There’s a technique I often use with workshop groups to help them reset their photographic compositions, called the “Low-Fi” setup. It’s designed to be an antidote to those moments when you’re overthinking the process. And this happens a lot. If you find yourself standing in a scene unable to even hit the shutter, then chances are you’re overthinking it – you’re looking for perfection instead of letting the inspiration hit you.
The Low-Fi setup is all about turning off that perfection in the brain and letting yourself go with the flow. To relax. To let the scene inspire you. To let your compositions happen as a reaction to the place. The idea is simple enough; activate a B+W or Monochrome picture style for your captures and shoot wide open. You might want to tinker with warming up the B+W tone, or enhanced shadow detail. Perhaps add half a stop of exposure as well.
The reason I developed this setup was to create a physical switch that gives you permission to stop being perfect. To stop trying to capture everything as though you must get it right. Shooting “Low-FI” for some people means they may never use the images they capture, instead they are gathering some mojo and getting back into the groove of composition and capture. For others it help them turn off the distractions, and focus just on "light and dark”. Cameras capture light, not subjects.
But this is usually what we regard as a temporary setup. It triggers something in the brain to switch gears, and we start moving towards our original goal but from a different angle. So what happens when you make this setup more permanent?
On my current journey in Nepal I’ve been shooting in B+W with a wide-open aperture for several weeks. It’s become my default setting, and it’s having a more permanent impact on my creative head space. It’s no secret that f/2 is my happy place when it comes to composition. I’ve written a lot about the virtues of shallow depth of field for composition, and the way it empowers you to bring more into a scene while still retaining attention on your subject.
Combining a wide-open aperture with black and white captures, even for landscape scenes, has given me a new level of “happy place” for my photography. So much of what I do with a camera is about delivering a style for clients, I often forget to step into my own creative space. I find myself on some trips capturing magazine style images instead of giving myself permission to be an artist.
And the most important element to creative photography is not how you capture, but how you see.
So this journey I have returned to my happy place of shooting at f/2 and looking for those moments when f/2 delivers some insight that regular photography does not. I’m learning to see Nepal through the lens, the way the camera sees it. I’m learning to see the light just a little better, by shooting in B+W and sharing my work in B+W. I’m learning to see what the camera sees but learning to see what my creative vision might look like as well.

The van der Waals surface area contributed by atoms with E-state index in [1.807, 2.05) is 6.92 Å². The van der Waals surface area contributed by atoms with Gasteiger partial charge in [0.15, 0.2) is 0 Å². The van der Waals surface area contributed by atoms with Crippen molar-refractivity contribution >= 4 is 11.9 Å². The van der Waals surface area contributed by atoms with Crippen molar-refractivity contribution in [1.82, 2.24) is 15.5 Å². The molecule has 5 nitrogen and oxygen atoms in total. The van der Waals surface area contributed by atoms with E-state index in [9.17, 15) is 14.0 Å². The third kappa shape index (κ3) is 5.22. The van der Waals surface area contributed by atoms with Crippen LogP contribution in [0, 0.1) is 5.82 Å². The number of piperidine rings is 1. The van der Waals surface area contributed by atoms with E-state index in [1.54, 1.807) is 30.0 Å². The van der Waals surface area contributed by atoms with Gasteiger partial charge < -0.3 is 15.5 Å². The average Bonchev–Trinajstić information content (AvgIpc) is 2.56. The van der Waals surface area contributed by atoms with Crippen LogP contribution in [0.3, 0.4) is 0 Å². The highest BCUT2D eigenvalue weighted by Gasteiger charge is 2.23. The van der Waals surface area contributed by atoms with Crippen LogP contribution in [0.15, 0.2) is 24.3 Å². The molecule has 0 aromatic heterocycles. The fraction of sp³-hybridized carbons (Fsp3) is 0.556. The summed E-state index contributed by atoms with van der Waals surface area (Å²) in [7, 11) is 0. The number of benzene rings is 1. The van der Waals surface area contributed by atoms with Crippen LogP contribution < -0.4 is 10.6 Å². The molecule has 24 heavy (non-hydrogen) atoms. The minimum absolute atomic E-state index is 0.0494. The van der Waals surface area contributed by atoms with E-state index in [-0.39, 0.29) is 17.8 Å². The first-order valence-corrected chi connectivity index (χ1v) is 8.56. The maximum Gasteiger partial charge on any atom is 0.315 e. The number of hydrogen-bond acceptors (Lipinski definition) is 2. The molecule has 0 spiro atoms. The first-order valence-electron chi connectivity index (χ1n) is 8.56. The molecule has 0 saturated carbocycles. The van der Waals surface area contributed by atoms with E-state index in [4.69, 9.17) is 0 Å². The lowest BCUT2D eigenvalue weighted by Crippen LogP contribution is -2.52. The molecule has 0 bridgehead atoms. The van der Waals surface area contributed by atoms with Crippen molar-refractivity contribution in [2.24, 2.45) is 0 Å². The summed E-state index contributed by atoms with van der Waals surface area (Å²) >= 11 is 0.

A lot of photos can be captured at f/2 or f/8 and you’d never know the difference. Having gone to the trouble to carry about some fast prime lenses, however, it’s incumbent on me to find those moment when shooting at f/2 is going to really give you something special. For me that means bringing in more layers and more complexity. It means something in the foreground that goes super soft with bokeh, but also belongs in the context of the scene. Shooting through a window into another room for example, or through a forest onto a waterfall.
It’s not f/2 for the sake of f/2, it’s looking at composition with a dedicated eye for those moments where f/2 finds harmony with your subject.
And that’s where capturing in B+W comes in as well. Colour is a distraction. Indeed there are times when colour deters you from hitting the shutter. I was shooting the first light in Manang a few days ago, with a soft hazy light coming over the distant peaks of the Annapurna Ranges. I stepped off the B+W setting to see what colour tones my camera was grabbing as I shot back into the sun; the sky was a strange mix of hues that were almost blue but not quite blue. I looked at the preview on the back of the camera and didn’t like what I saw, and I paused.
How often do we review our images and then stop shooting because they don’t look right? Valuable time and effort is wasted as we assess whether or not the image on camera is what we want. Even though we’ll take that image onto the desktop and fine tune into something more suitable for our aesthetic.
When I capture in black and white the images on camera are far more representative of how I will process them. I’m seeing something more satisfying to my aesthetic. The difference between process and captured is a little less dramatic. After a month in Nepal shooting at f/2 and B+W I’m not only learning to see the light better, but I’m learning to see my creative path better as well. I’m seeing how I can capture the moments that are meaningful to me, and how I can share them as a final set of images.
There are times when colour definitely adds richness to a story or a scene. The bright red of alpine leaves in Autumn, or the vibrant greens of trees catching the dawn light, in contrast to a rocky landscape. The problem is that we often find ourselves composing around colours instead of light, and miss out on finding a path that brings out the best of both. So I start with the light first. I get that right. Sometimes I go back to the RAW file and create a new version, but in colour instead of B+W. Often I am surprised at how balanced and beautiful they look. When I work hard to get it right in B+W, the conversion to colour usually goes much better than had I started in colour first.